You make me feel less crazy when otherwise I’d drown, but you pick me up and brush me off and tell me I’m okay
Sometimes that’s just what we need to get us through the day

‘Stupid’ is a song that we can maybe all relate to at one point in our lives or another- while the song at face value is about an absentee person in a relationship, but the person still thinks about them and ‘loves’ them to a certain degree; we see such a song can also be applicable to absentee parents who show up as the wind blows in someone’s life, wanting to be part of the child’s life, or even wanting to be a part of the estranged partner’s life, period. This is a song that puts the saying into perspective ‘love is blind’. We love the person, and are still aware of the person’s inability to handle certain things, yet we still long for this person even still- Sarah’s track hopefully reminds us to see deep within ourselves and wonder which people in our lives are ‘drifters’- moving into our lives one second, but then gone the next. ‘World on Fire’, a song that was heavily in circulation on the radio during the 2000s, was a song that I only recognised via tune- not the name. Nevertheless, this track was written in response to the 9/11 attacks in 2001, and the aftermath of what was happening around the world at that time. ‘World on Fire’ depicts the persona feeling overwhelmed with the responsibilities of the world, and even now in 2020, such a song as this takes on a similar pathway. It is when we realise that we don’t always have to fix everything in the world, but just fix the world we are currently in, that pressure and performance comes right off of us, and we begin to give to projects we passionately believe in. ‘Drifting’ soberly places everything in perspective, as the track is for people who are rising fast into stardom; but leaving their friends and ‘normal’ people behind. The track asks the pertinent question, of whether the praise and accolades of fans is ever going to fill emptiness in hearts otherwise full via friendships and relationships; while ‘Answer’ is a song with a piano and acoustic guitar focus, as Sarah imparts to us a track that seemingly is a call-and-response technique- what I can see is a track that is a conversation between us mere humans, and God Himself. A song that reminds us all that He indeed is our answer in this life for whatever circumstance, such a track, written by someone who may not necessarily be a Christian, is something to be behold. God can use anything that He wants to bring people closer to Himself, and a song like ‘Answer’ is one such melody.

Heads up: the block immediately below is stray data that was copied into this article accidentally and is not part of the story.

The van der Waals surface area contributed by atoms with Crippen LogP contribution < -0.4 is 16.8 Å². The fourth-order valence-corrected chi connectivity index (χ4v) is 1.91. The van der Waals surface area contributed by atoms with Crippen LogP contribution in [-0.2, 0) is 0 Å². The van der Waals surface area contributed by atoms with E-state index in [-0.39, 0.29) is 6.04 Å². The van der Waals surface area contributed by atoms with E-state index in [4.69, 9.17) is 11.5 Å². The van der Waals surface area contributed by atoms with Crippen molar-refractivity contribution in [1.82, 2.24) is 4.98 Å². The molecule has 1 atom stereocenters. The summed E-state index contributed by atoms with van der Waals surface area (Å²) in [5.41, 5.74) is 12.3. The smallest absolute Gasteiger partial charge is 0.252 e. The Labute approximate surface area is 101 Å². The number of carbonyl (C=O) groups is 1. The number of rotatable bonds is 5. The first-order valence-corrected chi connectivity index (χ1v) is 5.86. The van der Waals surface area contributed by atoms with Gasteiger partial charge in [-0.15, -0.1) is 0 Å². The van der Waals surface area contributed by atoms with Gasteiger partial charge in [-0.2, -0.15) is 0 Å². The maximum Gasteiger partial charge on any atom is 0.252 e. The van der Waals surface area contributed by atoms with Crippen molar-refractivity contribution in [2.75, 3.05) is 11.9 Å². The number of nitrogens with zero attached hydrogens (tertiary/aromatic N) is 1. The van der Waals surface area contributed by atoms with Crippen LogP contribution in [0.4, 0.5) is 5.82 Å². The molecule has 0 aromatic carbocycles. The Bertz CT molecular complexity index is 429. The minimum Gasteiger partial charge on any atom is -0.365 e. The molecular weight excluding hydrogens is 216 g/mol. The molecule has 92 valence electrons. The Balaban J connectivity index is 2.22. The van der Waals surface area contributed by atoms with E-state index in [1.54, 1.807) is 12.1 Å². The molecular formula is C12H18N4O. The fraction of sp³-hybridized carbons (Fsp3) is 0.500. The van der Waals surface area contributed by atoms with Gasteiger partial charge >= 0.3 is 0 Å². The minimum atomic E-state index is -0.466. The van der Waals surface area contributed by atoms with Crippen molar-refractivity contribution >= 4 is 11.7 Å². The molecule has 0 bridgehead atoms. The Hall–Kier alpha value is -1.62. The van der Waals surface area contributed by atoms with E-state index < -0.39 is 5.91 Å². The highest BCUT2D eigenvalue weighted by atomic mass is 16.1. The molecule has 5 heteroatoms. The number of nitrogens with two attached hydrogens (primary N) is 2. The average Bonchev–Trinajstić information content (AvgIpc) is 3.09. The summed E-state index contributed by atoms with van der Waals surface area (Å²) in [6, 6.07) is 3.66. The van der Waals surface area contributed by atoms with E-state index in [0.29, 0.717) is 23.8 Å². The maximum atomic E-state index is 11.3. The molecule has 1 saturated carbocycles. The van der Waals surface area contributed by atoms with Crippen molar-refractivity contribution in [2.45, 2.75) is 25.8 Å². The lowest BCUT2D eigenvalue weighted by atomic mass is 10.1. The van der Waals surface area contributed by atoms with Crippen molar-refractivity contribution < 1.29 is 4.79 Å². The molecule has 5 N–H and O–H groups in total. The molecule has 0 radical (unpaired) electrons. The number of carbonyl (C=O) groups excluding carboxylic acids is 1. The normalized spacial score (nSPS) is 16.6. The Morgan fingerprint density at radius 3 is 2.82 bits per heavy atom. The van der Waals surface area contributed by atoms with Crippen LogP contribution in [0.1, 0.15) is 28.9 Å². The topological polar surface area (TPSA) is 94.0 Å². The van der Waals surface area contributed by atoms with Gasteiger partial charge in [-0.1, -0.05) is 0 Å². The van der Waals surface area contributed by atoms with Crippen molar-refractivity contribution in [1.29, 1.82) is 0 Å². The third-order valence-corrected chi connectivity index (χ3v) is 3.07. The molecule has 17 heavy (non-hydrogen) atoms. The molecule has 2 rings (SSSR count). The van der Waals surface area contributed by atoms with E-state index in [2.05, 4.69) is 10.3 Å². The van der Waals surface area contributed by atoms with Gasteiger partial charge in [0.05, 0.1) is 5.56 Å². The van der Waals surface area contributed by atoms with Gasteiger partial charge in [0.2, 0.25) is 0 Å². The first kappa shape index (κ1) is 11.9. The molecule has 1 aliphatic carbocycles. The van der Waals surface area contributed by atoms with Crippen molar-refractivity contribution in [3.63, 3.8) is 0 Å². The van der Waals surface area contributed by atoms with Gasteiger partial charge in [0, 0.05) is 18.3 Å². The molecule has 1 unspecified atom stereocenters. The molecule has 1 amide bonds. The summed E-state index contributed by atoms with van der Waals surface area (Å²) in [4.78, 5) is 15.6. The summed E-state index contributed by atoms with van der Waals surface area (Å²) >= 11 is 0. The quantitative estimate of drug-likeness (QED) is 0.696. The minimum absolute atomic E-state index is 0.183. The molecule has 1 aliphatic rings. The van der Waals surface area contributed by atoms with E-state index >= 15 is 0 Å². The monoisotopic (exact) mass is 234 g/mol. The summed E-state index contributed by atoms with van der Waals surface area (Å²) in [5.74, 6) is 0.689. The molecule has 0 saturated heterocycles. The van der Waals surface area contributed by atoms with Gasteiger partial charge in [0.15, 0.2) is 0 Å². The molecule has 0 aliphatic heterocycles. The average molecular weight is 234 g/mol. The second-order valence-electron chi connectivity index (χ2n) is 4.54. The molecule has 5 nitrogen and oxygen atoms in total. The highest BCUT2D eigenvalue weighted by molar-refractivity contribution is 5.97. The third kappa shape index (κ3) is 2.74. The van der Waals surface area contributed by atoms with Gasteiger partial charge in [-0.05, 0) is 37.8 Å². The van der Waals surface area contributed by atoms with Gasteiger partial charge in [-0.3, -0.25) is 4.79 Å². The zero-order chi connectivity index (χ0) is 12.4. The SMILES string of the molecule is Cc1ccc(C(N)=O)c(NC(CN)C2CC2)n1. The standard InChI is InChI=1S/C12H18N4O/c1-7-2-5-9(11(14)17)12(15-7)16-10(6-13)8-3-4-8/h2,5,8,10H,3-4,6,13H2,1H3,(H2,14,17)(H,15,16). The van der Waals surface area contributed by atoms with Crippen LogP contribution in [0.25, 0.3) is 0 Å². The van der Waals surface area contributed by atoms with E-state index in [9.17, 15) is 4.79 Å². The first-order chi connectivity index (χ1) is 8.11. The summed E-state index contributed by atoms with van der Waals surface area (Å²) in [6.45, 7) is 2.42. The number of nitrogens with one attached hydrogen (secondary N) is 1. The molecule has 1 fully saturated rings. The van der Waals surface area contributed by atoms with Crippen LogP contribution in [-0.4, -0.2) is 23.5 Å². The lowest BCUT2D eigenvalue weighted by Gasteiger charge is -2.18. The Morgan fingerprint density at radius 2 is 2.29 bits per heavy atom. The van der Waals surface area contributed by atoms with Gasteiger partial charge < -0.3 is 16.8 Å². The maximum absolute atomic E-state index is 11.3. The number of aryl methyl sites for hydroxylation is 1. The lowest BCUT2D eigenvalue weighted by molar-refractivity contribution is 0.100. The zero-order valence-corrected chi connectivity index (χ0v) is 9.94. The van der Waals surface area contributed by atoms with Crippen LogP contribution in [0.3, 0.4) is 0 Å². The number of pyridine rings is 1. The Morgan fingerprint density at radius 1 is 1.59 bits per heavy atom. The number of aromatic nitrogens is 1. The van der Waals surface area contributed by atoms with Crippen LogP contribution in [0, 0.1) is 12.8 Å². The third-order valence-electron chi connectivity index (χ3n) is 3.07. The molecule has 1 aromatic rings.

Sarah’s first Christmas album was birthed in 2006 (and another in 2016, ten years later), and while a lot of both albums were heavily laden with traditional carols, there were a few surprises in both these two releases. Joni Mitchell’s ‘River’, John Lennon’s ‘Happy Christmas (War is Over)’ and Gordon Lightfoot’s ‘Song for a Winter’s Night’ were covered by Sarah for the 2006 album, while also penning an original track herself for the 2006 album- ‘Wintersong’, a track written about her mother and her passing, and the grief and sadness that comes with losing a parent all too soon. While the song itself and the subject matter isn’t necessarily Christmas-friendly; Sarah nevertheless presents to us good renditions of already emotive and powerful Christmas carols/familiar original songs for Christmas, that we know. Laws of Illusion and Shine On followed Wintersong– releasing in 2010 and 2014 respectively, and while I myself didn’t connect as much to these albums as opposed to albums previously (considering that her 2010 album was inspired a lot by her divorce with her husband, and her 2014 album came to fruition because of her father’s death), the albums nevertheless gave to us songs that we can obviously ponder about and reflect upon. ‘Bring On the Wonder’, a song originally recorded by English singer-songwriter Susan Enan, the track itself is about rediscovering awe and wonder and the magic of the little things, that we may have forgotten as time wearied on and the years travelled along and we became less innocent and more cynical about life, while ‘U Want Me 2’ is a song (of many) about her split with her husband, how the song itself is a longing to want the other person to want the relationship as much as you do, and how the song is also ‘…about that really uncertain, confusing place at the end of a relationship when there’s no communication or closure, everything’s still up in the air and there’s a lot of anger and sadness. It’s sort of that working through ‘How do we move forward… with some dignity and grace…’ ‘Loving You is Easy’ is a pop song to the max, perhaps her first out-and-out pop song she’s ever recorded. The song itself is a looking forward to the future with expectation and anticipation, as the persona (quite possibly Sarah herself) opens up her heart to the possibility of love again in the future, as hope and ‘fire’ (enthusiasm and a zest for life) comes out from Sarah, out of this dark time of divorce. ‘Don’t Give Up on Us’ is a song that is very much self-explanatory- asking the other person in said crumbling relationship, to give it another chance; while ‘Forgiveness’, also about her split with her now ex-husband, speaks of the hurt and betrayal that often comes from the split of a marriage, and how forgiveness between both parties involved can only happen in time, after self-reflection and introspection.